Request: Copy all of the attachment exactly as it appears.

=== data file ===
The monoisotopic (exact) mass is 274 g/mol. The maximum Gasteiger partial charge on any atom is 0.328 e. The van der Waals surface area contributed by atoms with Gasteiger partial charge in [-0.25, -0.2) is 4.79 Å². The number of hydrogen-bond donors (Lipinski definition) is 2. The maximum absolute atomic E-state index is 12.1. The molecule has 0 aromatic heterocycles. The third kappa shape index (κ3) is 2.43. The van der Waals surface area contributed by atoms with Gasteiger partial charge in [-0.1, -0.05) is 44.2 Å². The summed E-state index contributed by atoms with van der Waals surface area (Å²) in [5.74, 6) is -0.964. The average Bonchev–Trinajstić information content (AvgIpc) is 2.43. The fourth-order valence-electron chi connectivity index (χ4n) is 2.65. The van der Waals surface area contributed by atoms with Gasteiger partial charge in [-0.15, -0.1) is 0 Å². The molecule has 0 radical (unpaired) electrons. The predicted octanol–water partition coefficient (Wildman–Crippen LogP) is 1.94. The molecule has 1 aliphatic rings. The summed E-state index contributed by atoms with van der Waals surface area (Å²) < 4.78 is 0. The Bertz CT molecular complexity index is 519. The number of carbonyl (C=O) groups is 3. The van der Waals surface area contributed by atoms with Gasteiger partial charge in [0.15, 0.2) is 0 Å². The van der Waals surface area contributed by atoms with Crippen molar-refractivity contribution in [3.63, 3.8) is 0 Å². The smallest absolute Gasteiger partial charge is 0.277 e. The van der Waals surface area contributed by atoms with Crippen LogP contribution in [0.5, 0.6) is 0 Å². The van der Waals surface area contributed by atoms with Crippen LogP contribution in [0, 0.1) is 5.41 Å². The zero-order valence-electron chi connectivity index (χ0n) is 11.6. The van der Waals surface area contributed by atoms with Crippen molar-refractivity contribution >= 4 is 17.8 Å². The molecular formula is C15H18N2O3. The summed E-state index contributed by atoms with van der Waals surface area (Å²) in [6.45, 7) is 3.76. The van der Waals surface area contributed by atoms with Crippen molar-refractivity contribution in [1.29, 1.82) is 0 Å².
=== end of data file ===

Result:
The monoisotopic (exact) mass is 274 g/mol. The maximum Gasteiger partial charge on any atom is 0.328 e. The van der Waals surface area contributed by atoms with Gasteiger partial charge in [-0.25, -0.2) is 4.79 Å². The number of hydrogen-bond donors (Lipinski definition) is 2. The maximum absolute atomic E-state index is 12.1. The molecule has 0 aromatic heterocycles. The third kappa shape index (κ3) is 2.43. The van der Waals surface area contributed by atoms with Gasteiger partial charge in [-0.1, -0.05) is 44.2 Å². The summed E-state index contributed by atoms with van der Waals surface area (Å²) in [5.74, 6) is -0.964. The average Bonchev–Trinajstić information content (AvgIpc) is 2.43. The fourth-order valence-electron chi connectivity index (χ4n) is 2.65. The van der Waals surface area contributed by atoms with Gasteiger partial charge in [-0.15, -0.1) is 0 Å². The molecule has 0 radical (unpaired) electrons. The predicted octanol–water partition coefficient (Wildman–Crippen LogP) is 1.94. The molecule has 1 aliphatic rings. The summed E-state index contributed by atoms with van der Waals surface area (Å²) < 4.78 is 0. The Bertz CT molecular complexity index is 519. The number of carbonyl (C=O) groups is 3. The van der Waals surface area contributed by atoms with Gasteiger partial charge in [0.15, 0.2) is 0 Å². The van der Waals surface area contributed by atoms with Crippen molar-refractivity contribution in [3.63, 3.8) is 0 Å². The smallest absolute Gasteiger partial charge is 0.277 e. The van der Waals surface area contributed by atoms with Crippen LogP contribution in [0.5, 0.6) is 0 Å². The van der Waals surface area contributed by atoms with Crippen LogP contribution in [0, 0.1) is 5.41 Å². The zero-order valence-electron chi connectivity index (χ0n) is 11.6. The van der Waals surface area contributed by atoms with Crippen molar-refractivity contribution >= 4 is 17.8 Å². The molecular formula is C15H18N2O3. The summed E-state index contributed by atoms with van der Waals surface area (Å²) in [6.45, 7) is 3.76. The van der Waals surface area contributed by atoms with Crippen molar-refractivity contribution in [1.29, 1.82) is 0 Å².